Often, the concessions and the peace process are discussed in an almost theoretical manner, but it is different if one visits the area and sees what the process has meant to Palestinians on the ground. I was there in June and I saw that Israeli settlement building, which was then the subject of international discussion, was
This year, I visited a small village called Issawiyya, just outside Jerusalem. I saw with my own eyes Palestinian homes that had been demolished and Palestinian farms that were denied the water that they needed to irrigate their land, when an Israeli settlement across the valley received water in much greater quantities. These are the realities of what has been happening in the area. If we want to end the problems and achieve a settlement in the middle east rather than merely comment on it, we must, sooner or later, confront the realities. Afif Safieh, the Palestinian general delegate to the United Kingdom, made a comment the other day that said a great deal. He remarked that often when the peace process is discussed, it is almost as if we want to achieve an everlasting peace process rather than everlasting peace. We must do all we can to achieve the latter.
My hon. Friends and, indeed, the hon. Member for Hertsmere (Mr. Clappison), have pointed out that we must recognise the strength of feeling in Israeli public opinion, which I accept. The hon. Gentleman said that it could be tested because Israel was a democracy with an elected Government. However, I ask hon. Members also to consider Palestinian public opinion. Public opinion is not easy to express in an occupied country. What is it that makes a people do what the Palestinians have been doing during the past few weeks? What makes them say that their lives under Israeli occupation can no longer be tolerated? There is no future in the idea, which the Prime Minister of Israel appears to be considering, that the parties involved should take some time out from the peace process and establish firmer borders, possibly splitting the West Bank off on a permanent basis. Israel rightly demands security, but there can be no security in that part of the world unless the peoples there agree to live together and recognise their interdependence. That will not be achieved by fencing people off, destroying their homes and building settlements on land that is illegally occupied.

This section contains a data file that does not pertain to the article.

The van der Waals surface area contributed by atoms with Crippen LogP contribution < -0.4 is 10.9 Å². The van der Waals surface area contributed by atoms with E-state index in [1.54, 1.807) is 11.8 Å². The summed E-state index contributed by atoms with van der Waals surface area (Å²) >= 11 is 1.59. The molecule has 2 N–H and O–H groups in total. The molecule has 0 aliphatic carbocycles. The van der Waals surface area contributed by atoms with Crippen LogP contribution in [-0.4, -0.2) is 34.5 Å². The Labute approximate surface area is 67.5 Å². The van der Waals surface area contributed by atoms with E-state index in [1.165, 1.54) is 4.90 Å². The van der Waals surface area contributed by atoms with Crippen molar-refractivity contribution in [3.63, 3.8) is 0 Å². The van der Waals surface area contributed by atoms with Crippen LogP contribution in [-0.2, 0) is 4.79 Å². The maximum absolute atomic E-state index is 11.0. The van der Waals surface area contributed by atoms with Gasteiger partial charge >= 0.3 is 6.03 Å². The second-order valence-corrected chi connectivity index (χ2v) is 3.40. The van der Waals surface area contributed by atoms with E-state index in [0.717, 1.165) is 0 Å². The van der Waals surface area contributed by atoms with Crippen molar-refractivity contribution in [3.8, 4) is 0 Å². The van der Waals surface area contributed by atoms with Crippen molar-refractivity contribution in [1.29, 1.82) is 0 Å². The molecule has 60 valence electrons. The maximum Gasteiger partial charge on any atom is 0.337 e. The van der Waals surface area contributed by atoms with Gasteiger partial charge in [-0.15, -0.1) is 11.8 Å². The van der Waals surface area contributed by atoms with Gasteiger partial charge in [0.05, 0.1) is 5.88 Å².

The fears of Israeli Jews are real and understandable, and the history of the Jewish community bears testament to that fact. I agree with the hon. Member for Hertsmere that those of us with a background of sympathy to the Palestinian cause have a responsibility to state clearly that the issue is not one of religion, and that it should not be allowed to degenerate into a religious issue in this country or anywhere else. However, Israelis must recognise that there is no security in the path that they are currently taking. They need to ensure, if they are to hold up their heads as a democracy in the international community, that they behave as a democracy by respecting international law no less than any other country. They should not allow a
The international community is right to call for calm and the end of the violence because while the violence continues the chances of a settlement are that much less. However, we must address the causes of the violence. We must tell Israelis that they have the right to live in peace, within secure borders, and we must stand by that, but we must also tell them that they are not above international law. If the words of United Nations resolutions in relation to the Balkans and Kuwait are precious to us, those in relation to the middle east and Palestinian rights should be equally precious to us. Palestinians say that they hear about what the west has done in Kosovo and how it cares about the United Nations, but that there are refugee peoples who lost their homes in 1948 and that United Nations resolution 194, which states that they have the right to return, has never been implemented. They know about resolutions 242 and 338, which have also never been implemented. My hon. Friend the Member for Enfield, Southgate is right to say that the situation is complicated. There can be no quick-fix solution, but sometimes it is important to state that there is a bottom line. We in the international community have an obligation to discuss the bottom line, which is that international law must be the basis of any just settlement, and that that involves the withdrawal from occupied territories, recognition of Palestinian rights and a just solution to the refugee problem.